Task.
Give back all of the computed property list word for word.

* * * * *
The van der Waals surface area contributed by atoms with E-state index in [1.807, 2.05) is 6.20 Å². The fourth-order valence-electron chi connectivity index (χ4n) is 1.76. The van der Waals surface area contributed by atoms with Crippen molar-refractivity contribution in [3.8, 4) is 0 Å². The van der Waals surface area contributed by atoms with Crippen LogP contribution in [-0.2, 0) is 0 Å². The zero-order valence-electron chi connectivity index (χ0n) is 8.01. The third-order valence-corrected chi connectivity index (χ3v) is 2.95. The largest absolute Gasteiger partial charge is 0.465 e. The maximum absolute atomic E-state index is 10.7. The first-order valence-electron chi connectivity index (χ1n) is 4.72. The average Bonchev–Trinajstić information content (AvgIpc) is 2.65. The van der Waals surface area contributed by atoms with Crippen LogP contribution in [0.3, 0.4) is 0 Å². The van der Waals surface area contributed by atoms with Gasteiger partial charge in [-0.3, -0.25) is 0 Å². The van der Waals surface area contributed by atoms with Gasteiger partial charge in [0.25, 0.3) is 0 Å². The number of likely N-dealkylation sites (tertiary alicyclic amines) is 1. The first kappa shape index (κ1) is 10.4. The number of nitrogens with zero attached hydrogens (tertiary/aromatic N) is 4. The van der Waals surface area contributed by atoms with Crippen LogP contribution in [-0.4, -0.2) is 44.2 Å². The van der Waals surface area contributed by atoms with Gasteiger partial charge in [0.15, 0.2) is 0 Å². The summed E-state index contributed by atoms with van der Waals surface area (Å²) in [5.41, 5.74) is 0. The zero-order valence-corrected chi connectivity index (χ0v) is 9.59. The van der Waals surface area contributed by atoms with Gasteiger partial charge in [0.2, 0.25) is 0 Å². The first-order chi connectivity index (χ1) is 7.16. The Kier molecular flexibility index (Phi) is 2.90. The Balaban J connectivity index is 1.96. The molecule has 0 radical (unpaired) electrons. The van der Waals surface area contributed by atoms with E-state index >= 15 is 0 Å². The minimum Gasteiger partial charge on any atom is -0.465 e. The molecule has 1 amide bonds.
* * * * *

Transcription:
The van der Waals surface area contributed by atoms with E-state index in [1.807, 2.05) is 6.20 Å². The fourth-order valence-electron chi connectivity index (χ4n) is 1.76. The van der Waals surface area contributed by atoms with Crippen molar-refractivity contribution in [3.8, 4) is 0 Å². The van der Waals surface area contributed by atoms with Crippen LogP contribution in [-0.2, 0) is 0 Å². The zero-order valence-electron chi connectivity index (χ0n) is 8.01. The third-order valence-corrected chi connectivity index (χ3v) is 2.95. The largest absolute Gasteiger partial charge is 0.465 e. The maximum absolute atomic E-state index is 10.7. The first-order valence-electron chi connectivity index (χ1n) is 4.72. The average Bonchev–Trinajstić information content (AvgIpc) is 2.65. The van der Waals surface area contributed by atoms with Crippen LogP contribution in [0.3, 0.4) is 0 Å². The van der Waals surface area contributed by atoms with Gasteiger partial charge in [-0.3, -0.25) is 0 Å². The van der Waals surface area contributed by atoms with Gasteiger partial charge in [0.25, 0.3) is 0 Å². The number of likely N-dealkylation sites (tertiary alicyclic amines) is 1. The first kappa shape index (κ1) is 10.4. The number of nitrogens with zero attached hydrogens (tertiary/aromatic N) is 4. The van der Waals surface area contributed by atoms with Crippen LogP contribution in [-0.4, -0.2) is 44.2 Å². The van der Waals surface area contributed by atoms with Gasteiger partial charge in [0.15, 0.2) is 0 Å². The summed E-state index contributed by atoms with van der Waals surface area (Å²) in [5.41, 5.74) is 0. The zero-order valence-corrected chi connectivity index (χ0v) is 9.59. The van der Waals surface area contributed by atoms with Gasteiger partial charge in [0.2, 0.25) is 0 Å². The first-order chi connectivity index (χ1) is 7.16. The Kier molecular flexibility index (Phi) is 2.90. The Balaban J connectivity index is 1.96. The molecule has 0 radical (unpaired) electrons. The van der Waals surface area contributed by atoms with E-state index >= 15 is 0 Å². The minimum Gasteiger partial charge on any atom is -0.465 e. The molecule has 1 amide bonds.